About

The Playing with Pigs project is a collaboration between the Utrecht School of the Arts (Hogeschool voor de Kunsten Utrecht), Wageningen University and Wageningen UR Livestock Research. Playing with Pigs is the outcome of a research project ‘ethical room for manoeuvre in livestock farming’, financed by the NWO program ‘ethics, research and public policy’. Pig Chase is being realized with support from Gamefonds. We are very grateful for the cooperation of Varkensbedrijf van der Vegt. We are also thankful for the help from The Village Coffee & Music, Niek Eilander, Michiel Korthals and Marc Bracke.

Designers Kars Alfrink, Irene van Peer and Hein Lagerweij:

During the design process we discovered something that, to our knowledge at the time, animal scientists had not noticed until now: pigs like to play with light. For example, pigs are fascinated by the movement of reflected points of light, and are attracted to new light spots on a surface.

We are very fascinated by the idea of further developing the forms of play this offers, to experiment more with the idea of a symmetrical playspace, and forms of play that are actually cognitively challenging to pigs. Through a game we hope to establish a new relationship between pigs and humans, one that takes elements from the farm, the circus and domestic pets and mixes them in an interesting way.

Philosopher Clemens Driessen, researching animal ethics through design:

Clemens Driessen By initiating a project to design a game to help relieve the boredom of pigs, a fresh look at pig behaviour and capabilities is generated. Technological designs can ‘disclose’ moral worlds, e.g. by extrapolating existing situations into unsettling proposals. Think of the infamous ‘varkensflat’ (‘pig-tower’) designs: Plans for erecting gigantic high rises in which the current Dutch population of pigs could be mass housed in a more environmentally efficient, controlled, and more animal friendly way in a large sea port raised a storm of protest. This type of radical extrapolation of existing farm practices unsettle normal modes of thought and policy making. Likewise both the design process and the eventual playing of a game with pigs offer ways to explore a variety of ethical questions. This means that technological design can lead to new reflection, on the importance and the meaning of central concepts such as naturalness or intelligence, but also in more direct and embodied ways, in forging new types of human animal encounters and relations. Instead of as only discursive, through formulating arguments, moral concerns can thus also be engaged with by practical intervention. A game allows for the imaginative exploration of these issues not just through solemn contemplation, but by playful engagement.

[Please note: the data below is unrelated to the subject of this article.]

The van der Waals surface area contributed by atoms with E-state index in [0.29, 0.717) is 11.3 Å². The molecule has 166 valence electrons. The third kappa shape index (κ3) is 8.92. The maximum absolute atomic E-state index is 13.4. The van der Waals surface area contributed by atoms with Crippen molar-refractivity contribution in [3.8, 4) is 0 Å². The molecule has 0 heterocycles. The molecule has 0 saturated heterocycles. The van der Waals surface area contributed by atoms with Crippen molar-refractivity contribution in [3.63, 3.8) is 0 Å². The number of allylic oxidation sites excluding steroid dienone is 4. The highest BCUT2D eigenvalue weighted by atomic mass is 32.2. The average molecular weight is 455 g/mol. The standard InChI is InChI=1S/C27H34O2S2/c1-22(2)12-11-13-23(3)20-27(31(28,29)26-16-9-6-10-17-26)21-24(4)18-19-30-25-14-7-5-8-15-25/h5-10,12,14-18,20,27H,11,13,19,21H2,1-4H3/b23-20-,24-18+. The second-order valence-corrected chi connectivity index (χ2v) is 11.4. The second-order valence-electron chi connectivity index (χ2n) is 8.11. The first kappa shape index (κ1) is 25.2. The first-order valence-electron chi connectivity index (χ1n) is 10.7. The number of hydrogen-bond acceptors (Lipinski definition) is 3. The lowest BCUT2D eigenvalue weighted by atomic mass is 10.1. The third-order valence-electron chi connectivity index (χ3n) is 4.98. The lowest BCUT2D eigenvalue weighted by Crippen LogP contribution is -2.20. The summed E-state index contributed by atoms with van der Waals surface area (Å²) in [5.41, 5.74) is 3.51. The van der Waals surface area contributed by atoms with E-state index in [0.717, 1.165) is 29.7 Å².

Animal welfare scientist Marc Bracke:

Marc Bracke Humans and pigs have a reputation for being intelligent. Despite this, however, neither humans nor pigs seem to be able exert their cognitive abilities in the best possible ways in their modern environments. Farmed pigs in the European Union are required to have access to ‘enrichment materials’, in order to allow them to perform their (natural) behaviour, to reduce boredom and tail biting, and, hence, to reduce the need for tail docking. This legal requirement has led farmers to provide materials such as a plastic ball or a metal chain with some plastic piping. However, these ‘toys’ for the most part neither resolve societal concerns nor do they appeal to the cognitive abilities of the pigs. To allow for a more interesting development of (human and animal) behaviour, and to learn more about some of the processes involved, a team of designers and researchers joined together to design a game challenging the cognitive abilities of both pigs and humans.

Play design professor Marinka Copier:

Inspired by the Playing with Pigs project we started a Playing with Animals program at the Utrecht School of the Arts. In this research & design program we focus on the design of meaningful play between animals and humans. What happens when species like pigs, bees or fish meet with humans in a technologically mediated play space? How do these playful interactions change our relationship with animals and vice versa? But also, how can the design of interspecies play lead to the development of new game and play design principles and applications.

  • Contact

    For more information, please contact:
    Evelyn Grooten,
    email evelyn.grooten@kmt.hku.nl
    phone +31 356 836 464

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  • Utrecht School of the Arts

    Wageningen University

    Gamefonds

    Netherlands Organisation for Scientific Research